Three years ago, during one of his training sessions on the Donets River in southeastern Poland, the Olympic kayaker and canoeist Dariusz Popiela spotted the remains of a cemetery along the riverbank. As history buff, Popiela approached the site and discovered a visible tombstone and other broken tombstones covered with grass. The next day he returned to the scene with a lawn mower "full of sadness and emptiness," in the face of the encounter with a community that had disappeared. This accidental discovery of the remains of the Jewish cemetery changed Popiela's life. Since then, he has been investing his personal money and time in commemorating Jewish communities in Poland by rehabilitating cemeteries, collecting the names of Jews murdered in the Holocaust and erecting monuments bearing the names of the victims from various towns. Popiela named this special commemoration project "Forgotten Neighbors," and it attracted many Poles – ordinary citizens, as well as supporters and schools across Poland.
But the story does not end here. In July, Popiela attended a joint seminar, the first of its kind, for guides from the IDF and Security Forces Department of the International School for Holocaust Studies at Yad Vashem, and instructors and educators from the Galicia Jewish Museum. The museum, located in the historic Jewish quarter in Krakow, was established in 2004 by photographer and journalist Chris Schwartz to commemorate the Jews who lived in the Galician region before the war, and to bring to light the diverse and abundant life of the community, its history and culture, and the coexistence of its population with their Polish neighbors.
The seminar, which was held via the "Zoom" online platform, was initiated and conducted by IDF and Security Forces Department guide Doron Shach together with the Director of Galicia Jewish Museum Jakub Nowakowski. The goal was not only for Israeli and Polish guides to meet (even from a distance) and create a dialogue, but also to get acquainted with the educational pursuit of Holocaust education in Poland, and to discover their common ground, differences and challenges. Among the participants in the seminar were educators and academics involved in commemorating Polish and Galician Jewry, as well as Poles who endeavor to keep alive the memory of the Holocaust and Jewish Poland. It was fascinating to see the depth of the commitment and enormous motivation of Polish non-Jews dealing with the subject of the Holocaust and its commemoration, together with the Jewish life that was significantly present in Poland for hundreds of years before the war, as well as to introduce the participants to the breadth and depth of Holocaust commemoration in Israel.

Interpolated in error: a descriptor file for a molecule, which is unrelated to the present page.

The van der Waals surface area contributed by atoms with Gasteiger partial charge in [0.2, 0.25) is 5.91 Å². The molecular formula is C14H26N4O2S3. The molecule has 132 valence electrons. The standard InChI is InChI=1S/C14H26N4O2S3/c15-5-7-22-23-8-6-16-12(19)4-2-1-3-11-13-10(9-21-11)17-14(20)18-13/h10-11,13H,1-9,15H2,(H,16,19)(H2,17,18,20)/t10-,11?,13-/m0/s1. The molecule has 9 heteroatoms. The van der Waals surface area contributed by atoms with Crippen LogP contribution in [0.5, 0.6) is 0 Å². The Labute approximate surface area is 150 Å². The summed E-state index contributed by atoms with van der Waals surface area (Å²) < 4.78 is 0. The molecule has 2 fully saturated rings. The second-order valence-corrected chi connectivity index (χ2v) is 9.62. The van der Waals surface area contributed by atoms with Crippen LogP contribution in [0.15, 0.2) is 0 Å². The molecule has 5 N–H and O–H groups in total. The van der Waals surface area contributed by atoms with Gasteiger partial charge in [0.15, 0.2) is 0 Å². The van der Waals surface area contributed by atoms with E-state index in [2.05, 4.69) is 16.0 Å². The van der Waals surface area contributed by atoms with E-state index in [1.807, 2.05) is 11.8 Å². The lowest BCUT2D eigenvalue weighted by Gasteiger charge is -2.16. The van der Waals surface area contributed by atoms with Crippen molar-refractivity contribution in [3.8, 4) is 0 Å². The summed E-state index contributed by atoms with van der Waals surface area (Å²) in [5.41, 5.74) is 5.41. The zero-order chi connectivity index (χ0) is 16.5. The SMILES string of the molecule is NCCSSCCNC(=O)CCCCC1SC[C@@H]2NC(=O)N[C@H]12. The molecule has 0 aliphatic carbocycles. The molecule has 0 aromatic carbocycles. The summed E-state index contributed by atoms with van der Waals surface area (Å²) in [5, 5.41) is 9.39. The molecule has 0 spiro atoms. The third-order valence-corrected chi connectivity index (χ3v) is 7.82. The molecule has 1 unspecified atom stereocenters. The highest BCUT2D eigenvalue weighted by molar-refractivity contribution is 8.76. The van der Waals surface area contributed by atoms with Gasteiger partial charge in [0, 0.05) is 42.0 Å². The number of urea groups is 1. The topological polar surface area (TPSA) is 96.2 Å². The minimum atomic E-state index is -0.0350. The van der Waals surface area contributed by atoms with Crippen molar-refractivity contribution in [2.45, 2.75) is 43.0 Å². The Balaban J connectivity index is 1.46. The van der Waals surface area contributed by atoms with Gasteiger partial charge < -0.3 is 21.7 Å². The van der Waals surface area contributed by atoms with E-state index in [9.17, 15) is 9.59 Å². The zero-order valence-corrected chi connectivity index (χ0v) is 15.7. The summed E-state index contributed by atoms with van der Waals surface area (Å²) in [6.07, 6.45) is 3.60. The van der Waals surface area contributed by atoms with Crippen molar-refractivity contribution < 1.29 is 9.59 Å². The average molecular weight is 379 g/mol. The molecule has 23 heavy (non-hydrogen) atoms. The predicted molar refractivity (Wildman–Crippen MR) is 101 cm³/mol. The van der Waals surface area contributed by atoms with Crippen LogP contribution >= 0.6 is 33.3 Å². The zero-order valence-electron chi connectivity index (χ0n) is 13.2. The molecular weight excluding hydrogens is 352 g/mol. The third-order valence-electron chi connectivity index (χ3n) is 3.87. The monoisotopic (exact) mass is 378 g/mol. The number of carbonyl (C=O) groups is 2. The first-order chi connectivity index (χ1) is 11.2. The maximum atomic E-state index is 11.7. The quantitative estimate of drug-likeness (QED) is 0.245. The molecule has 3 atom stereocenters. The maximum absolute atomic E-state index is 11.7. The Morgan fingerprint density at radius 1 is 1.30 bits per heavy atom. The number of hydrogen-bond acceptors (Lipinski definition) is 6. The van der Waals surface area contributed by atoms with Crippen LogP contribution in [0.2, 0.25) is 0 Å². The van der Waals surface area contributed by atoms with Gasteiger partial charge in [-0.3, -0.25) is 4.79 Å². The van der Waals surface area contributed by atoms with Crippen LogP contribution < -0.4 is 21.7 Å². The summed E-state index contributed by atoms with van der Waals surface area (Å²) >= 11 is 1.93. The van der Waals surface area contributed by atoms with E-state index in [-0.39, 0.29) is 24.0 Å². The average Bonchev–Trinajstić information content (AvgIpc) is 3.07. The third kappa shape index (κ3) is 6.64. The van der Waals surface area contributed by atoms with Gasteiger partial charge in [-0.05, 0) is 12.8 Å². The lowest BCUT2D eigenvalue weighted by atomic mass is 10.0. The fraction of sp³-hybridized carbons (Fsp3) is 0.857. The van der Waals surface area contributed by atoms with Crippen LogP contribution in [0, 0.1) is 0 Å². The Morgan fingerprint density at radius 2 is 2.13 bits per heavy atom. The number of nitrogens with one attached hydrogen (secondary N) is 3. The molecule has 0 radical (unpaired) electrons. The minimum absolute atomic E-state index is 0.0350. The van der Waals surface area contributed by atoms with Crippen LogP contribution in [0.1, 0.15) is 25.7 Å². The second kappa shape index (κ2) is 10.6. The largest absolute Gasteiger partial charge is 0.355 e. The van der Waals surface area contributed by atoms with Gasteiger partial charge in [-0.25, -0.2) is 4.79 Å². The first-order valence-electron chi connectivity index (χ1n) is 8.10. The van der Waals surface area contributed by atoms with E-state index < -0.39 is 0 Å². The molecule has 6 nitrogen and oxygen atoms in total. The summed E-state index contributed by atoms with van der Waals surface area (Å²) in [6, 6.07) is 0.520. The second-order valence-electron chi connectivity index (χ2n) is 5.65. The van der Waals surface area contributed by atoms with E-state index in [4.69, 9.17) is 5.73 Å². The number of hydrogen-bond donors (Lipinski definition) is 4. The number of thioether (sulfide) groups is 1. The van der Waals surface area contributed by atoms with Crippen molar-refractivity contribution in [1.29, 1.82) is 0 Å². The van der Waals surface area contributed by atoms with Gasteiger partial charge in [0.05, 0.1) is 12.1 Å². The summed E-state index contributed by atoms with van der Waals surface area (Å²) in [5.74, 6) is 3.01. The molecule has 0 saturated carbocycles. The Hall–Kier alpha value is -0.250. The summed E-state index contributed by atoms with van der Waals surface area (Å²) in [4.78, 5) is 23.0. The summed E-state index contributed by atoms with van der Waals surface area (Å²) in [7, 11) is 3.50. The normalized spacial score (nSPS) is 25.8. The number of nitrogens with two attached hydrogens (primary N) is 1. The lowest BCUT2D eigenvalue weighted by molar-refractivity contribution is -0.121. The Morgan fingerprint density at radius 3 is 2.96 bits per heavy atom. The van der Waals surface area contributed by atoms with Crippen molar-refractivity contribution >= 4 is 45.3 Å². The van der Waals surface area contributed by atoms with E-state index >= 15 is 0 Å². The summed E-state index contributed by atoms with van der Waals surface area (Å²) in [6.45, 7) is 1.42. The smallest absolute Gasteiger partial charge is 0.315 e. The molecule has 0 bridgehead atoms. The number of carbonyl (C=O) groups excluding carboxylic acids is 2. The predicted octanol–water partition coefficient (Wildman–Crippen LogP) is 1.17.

One of the highlights of the seminar was meeting with the captivating and inspiring Olympian Popiela, who explained the history and current status of his commemorative project. Dariusz Popiela stated:
"When people find out about the project, they are sure I have Jewish roots, but I do not. Nevertheless, I am connected to Jewish history and want to correct the fact that for the last seventy years Jews have disappeared from Polish history – as if they were never here."
At the end of the seminar, ideas were raised for joint projects. One example is the creation of a joint art exhibition comprising photographs, drawings or other art forms that will address issues of legacy and emotions. This project, named "Windows of Hope," was initiated by Riki Mendel, one of the participants in the seminar. Another important follow-up project currently being formed was conceived and initiated by Yad Vashem guide Gershon Pinchevsky: to commemorate and honor some 130 Righteous Among the Nations who linked their fate with the Jewish nation, immigrated to the State of Israel after the war, and lived there until their deaths. The vast majority of them are unknown to the public. Department Director Osnat Nir Dadon noted:
"This common interest and discourse is so important in order to perpetuate the diverse and fruitful Polish Jewish world that was and is no longer, both within the framework of the seminar and in Yad Vashem's ongoing commitment to recognize Righteous Among the Nations."
Tamar Norani, a coordinator in the department, helped with the preparation of the article.